The good news is that input costs may increase only moderately.
The effect of the new farm bill remains unknown, Westhoff said. Crop insurance payments become an important part of the program. Since crop values have declined, the budgetary cost may be less. Taxpayers subsidize about 62% of the cost of crop insurance premiums.
Unlike the previous direct payment program that made constant annual payments, new farm bill commodity programs may make no payments in some years and very large payments in other years.
Net farm income in 2014 is projected to decline by more than 24% ($30 billion) from 2013 as sharply lower crop prices and reduced government payments offset the impact of strong cattle and milk prices and a slight reduction in production costs.
The National Oceanic & Atmospheric Administration (NOAA) recently issued an El Nino watch, which is positive news for states battling drought. Unfortunately, there is only a 50% chance right now.
According to the statement, a neutral El Nino "is expected to continue through the Northern Hemisphere during spring 2014, with about a 50% chance of El Nino developing during the summer or fall."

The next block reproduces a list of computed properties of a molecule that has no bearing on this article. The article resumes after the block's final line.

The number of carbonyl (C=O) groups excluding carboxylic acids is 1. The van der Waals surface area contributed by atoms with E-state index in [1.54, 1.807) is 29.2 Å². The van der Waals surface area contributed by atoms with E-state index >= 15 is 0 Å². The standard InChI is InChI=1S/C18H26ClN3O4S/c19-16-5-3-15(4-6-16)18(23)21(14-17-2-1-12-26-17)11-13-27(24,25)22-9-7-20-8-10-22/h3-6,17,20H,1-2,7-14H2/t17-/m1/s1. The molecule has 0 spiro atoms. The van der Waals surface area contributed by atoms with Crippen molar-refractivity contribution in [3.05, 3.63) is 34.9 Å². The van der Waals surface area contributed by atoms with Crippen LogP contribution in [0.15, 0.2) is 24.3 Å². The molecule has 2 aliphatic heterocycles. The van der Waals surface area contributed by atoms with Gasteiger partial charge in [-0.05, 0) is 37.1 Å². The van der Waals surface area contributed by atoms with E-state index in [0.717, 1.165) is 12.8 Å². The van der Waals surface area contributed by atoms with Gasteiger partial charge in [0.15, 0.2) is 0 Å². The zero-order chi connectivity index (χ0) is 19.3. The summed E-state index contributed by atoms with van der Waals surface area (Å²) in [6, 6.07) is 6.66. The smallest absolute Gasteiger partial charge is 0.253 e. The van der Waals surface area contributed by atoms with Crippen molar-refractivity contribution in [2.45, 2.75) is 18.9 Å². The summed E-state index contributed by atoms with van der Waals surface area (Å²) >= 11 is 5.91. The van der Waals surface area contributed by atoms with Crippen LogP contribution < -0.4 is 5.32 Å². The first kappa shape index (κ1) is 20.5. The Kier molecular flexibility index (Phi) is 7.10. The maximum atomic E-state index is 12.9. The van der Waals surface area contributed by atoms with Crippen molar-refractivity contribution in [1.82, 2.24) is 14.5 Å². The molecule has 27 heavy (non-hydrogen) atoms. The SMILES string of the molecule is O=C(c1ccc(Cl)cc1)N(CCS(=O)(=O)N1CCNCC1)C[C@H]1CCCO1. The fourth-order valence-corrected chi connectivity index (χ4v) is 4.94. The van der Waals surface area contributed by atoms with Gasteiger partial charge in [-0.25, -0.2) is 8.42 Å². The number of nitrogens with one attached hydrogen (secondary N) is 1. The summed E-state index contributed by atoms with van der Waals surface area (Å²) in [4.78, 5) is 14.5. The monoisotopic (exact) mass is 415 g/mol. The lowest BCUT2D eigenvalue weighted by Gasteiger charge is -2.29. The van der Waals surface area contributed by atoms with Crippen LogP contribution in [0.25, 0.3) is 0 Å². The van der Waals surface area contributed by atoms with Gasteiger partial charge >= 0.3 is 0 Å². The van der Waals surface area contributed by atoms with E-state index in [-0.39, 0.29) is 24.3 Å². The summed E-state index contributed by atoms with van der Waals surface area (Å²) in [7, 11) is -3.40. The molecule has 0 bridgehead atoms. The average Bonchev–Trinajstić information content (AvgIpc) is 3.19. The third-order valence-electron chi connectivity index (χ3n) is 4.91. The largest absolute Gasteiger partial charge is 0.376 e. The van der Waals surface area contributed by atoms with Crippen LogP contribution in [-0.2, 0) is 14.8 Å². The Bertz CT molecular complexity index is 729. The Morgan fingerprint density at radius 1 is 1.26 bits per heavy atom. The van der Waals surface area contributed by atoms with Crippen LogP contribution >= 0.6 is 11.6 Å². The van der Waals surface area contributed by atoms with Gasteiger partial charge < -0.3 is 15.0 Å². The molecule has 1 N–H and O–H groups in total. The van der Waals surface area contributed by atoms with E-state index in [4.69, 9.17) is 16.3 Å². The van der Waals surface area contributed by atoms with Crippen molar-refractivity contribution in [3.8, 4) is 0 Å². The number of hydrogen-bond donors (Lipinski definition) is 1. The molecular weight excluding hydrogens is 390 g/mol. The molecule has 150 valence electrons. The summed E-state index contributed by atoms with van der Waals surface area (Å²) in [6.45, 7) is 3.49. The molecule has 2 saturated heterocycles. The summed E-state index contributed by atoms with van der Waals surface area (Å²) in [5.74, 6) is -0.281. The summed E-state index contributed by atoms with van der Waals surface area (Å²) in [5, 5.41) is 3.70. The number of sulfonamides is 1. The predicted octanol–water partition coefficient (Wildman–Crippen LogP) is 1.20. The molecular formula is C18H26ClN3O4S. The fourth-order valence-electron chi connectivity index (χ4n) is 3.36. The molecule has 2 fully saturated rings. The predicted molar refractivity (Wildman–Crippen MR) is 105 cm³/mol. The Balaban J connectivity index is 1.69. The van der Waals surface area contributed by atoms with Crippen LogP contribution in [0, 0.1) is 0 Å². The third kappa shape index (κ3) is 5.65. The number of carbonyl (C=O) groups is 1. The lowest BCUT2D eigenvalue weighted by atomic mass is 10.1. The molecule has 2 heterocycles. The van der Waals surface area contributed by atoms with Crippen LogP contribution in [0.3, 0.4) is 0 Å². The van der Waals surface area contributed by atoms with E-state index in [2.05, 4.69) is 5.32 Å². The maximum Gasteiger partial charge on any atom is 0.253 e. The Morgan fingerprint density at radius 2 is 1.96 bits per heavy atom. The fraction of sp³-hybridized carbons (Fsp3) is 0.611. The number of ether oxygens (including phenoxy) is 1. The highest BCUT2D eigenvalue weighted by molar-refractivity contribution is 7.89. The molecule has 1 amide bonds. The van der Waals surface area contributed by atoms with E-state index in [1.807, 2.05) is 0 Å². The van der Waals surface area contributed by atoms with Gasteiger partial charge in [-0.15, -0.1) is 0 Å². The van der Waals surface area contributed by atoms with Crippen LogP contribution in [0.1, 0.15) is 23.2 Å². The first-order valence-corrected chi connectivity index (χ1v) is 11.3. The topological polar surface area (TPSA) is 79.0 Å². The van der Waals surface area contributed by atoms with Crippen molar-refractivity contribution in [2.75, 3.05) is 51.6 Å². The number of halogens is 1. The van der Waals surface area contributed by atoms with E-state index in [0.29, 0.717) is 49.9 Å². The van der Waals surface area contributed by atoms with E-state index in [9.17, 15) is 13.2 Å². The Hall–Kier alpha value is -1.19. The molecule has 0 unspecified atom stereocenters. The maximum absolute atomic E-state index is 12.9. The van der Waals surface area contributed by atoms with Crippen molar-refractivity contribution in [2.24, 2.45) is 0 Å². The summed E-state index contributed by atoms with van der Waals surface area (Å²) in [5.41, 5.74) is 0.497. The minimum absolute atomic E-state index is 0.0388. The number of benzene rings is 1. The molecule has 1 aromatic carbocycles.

According to NOAA's "Spring Outlook" report, the past winter will influence the upcoming season.
"A cold and snowy winter in the Plains and Midwest has raised the potential for moderate flooding," the report notes. "Deeper frozen soil and snow cover means there is more water available for spring runoff than normal."
NOAA said California, on the other hand, is coming off its warmest and third-driest winter in 120 years. More than two-thirds of the state is in extreme or exceptional drought, with some of the most agriculturally productive land at the epicenter of the drought. NOAA reported that the drought conditions extend into Nevada as well (Map).
"The Pacific Northwest, Southwest and southern and central Great Plains are also experiencing severe drought conditions, which were exacerbated by the dry winter," the report adds.
Looking ahead, NOAA said it is likely that the drought will continue across the areas currently experiencing drought conditions. It added that drought pockets may continue to develop in the Southwest and southern Texas. The report did suggest that parts of the Pacific Northwest and Midwest may improve and, in some cases, be completely drought free.
The basis was supporting the soybean market last week, according to Arlan Suderman, senior market analyst for Water Street Solutions.
As demand typically shifts to South America at this time of year, basis levels will fall. This year, Suderman said the basis is holding particularly at export terminals because the U.S. has continued to see export demand from China and other countries. The U.S. soybean supply was tightening up because of ongoing export sales and less farmer selling.